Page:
Robert held up vertical boards against the keypad to mark where to cut with his circular saw.
For boards that were only partially intersecting light switches and outlets, we held the board in place next to it, marked, and cut the section out with our jigsaw. It’s not ideal, but sometimes there’s no other choice than to work around them.
5. Nail Battens to Studs
The trickiest part of all though was figuring out how to stay consistent with our spacing battens. And we didn’t want to nail them to just drywall for fear that it could really cause some drama later. (Like a monkey kid who decides to yank on them…you just never know.)
Tip: Nail your battens to studs. They should (hopefully) already be evenly spaced, and it will make the battens more secure.
By the way, for 90% of the projects you see on this blog, Lola is sitting right beside us supervising our every move. The other 10%, she’s usually snoring on the couch.
One guess who put the Dallas Cowboys jersey on her (and it just might be the guy wearing the Dallas hat there). She’s the only wacko dog I’ve ever known who actually likes wearing clothes.
Whew! Getting there. That stud trick works!
I sort of spaced out on taking pictures at this point because I was so ready to have this madness finished.
6. (Optional) Add A Second Board 12″ Below the Top Board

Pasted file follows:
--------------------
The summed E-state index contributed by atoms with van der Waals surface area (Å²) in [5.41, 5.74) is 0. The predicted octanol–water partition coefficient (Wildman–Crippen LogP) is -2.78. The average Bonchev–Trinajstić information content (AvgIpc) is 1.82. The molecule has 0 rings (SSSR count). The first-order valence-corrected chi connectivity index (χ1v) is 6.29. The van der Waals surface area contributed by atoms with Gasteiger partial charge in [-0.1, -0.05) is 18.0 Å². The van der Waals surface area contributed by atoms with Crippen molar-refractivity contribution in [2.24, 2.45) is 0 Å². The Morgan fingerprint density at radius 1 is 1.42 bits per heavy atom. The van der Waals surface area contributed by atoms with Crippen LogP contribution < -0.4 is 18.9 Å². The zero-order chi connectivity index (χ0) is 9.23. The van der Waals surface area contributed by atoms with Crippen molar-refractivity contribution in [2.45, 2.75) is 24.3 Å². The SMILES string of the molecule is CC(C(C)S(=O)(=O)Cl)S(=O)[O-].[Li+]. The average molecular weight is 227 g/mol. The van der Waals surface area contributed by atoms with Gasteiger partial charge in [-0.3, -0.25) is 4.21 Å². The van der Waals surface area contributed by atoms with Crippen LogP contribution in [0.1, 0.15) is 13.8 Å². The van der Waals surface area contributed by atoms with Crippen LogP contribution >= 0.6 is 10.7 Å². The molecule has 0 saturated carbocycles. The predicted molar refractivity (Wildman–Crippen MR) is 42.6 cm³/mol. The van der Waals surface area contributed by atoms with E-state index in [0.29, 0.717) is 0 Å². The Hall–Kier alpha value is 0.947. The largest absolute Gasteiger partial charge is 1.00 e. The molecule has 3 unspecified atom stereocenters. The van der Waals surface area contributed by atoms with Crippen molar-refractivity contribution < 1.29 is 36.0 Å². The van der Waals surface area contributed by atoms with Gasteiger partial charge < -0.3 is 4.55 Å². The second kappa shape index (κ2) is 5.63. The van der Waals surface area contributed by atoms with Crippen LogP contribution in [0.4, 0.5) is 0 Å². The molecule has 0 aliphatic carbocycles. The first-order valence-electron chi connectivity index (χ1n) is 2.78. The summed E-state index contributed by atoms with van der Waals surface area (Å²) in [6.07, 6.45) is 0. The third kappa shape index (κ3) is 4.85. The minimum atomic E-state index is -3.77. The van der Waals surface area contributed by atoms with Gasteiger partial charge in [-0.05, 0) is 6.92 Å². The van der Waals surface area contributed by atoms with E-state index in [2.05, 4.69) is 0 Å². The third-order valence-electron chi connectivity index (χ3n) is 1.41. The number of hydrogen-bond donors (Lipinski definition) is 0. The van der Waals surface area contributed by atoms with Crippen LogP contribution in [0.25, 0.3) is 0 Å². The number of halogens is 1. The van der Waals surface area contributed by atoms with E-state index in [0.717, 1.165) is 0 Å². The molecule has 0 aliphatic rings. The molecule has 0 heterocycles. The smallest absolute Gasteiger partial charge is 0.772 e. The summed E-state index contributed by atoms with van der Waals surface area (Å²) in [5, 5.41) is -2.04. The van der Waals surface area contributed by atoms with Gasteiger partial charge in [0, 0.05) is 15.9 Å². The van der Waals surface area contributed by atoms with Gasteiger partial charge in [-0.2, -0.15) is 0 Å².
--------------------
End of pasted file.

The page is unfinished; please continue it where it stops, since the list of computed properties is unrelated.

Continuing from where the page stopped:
We measured each space between the battens for our second horizontal board. Most were 12″ apart, give or take a few millimeters. We left a 12″ space between the bottom of the top board and top of the second board.
7. (Optional) Add a Shelf Detail to the Top Board
To finish it off, we nailed a 1×2 board flat on top like a little shelf. That one detail made it look really complete.
8. Caulk Gaps and Wood Fill Knots and Nail Holes
To fill gaps, run a bead of caulk along each edge where the wood boards meet the wall.
We caulked all seams and board edges and wood filled knots and nail holes for longer than I care to remember. Once it was all dry, we sanded the dried wood filler until smooth.
I had no idea before we tackled this project ourselves just how much work it entailed.
Maybe if we’d attempted a smaller space first it wouldn’t have been so overwhelming, but Robert and I are so happy with how it’s turned out. Totally worth it.
UPDATE: See the final board and batten reveal here!
I would love to rip out this carpet one day to put down hardwood floors to go with this pretty wainscoting, but progress is progress. This hallway is already a huge improvement from before.
Have you ever attempted board and batten in your house before? Or any other architectural DIYs that worked wonders in a room? Tell me all about it!
Frequently Asked Questions
Can this board and batten method work on textured walls?
Is board and batten a trend?
How tall should board and batten be?
What should I do so battens don’t stick out from existing baseboards?
Wall Molding DIY Project Ideas
- 8 DIY-able Wall Molding Ideas to Add Character to Your Home
- Easy DIY Vertical Shiplap Wainscoting
- DIY Traditional Grid Molding Focal Wall
- DIY Picture Frame Molding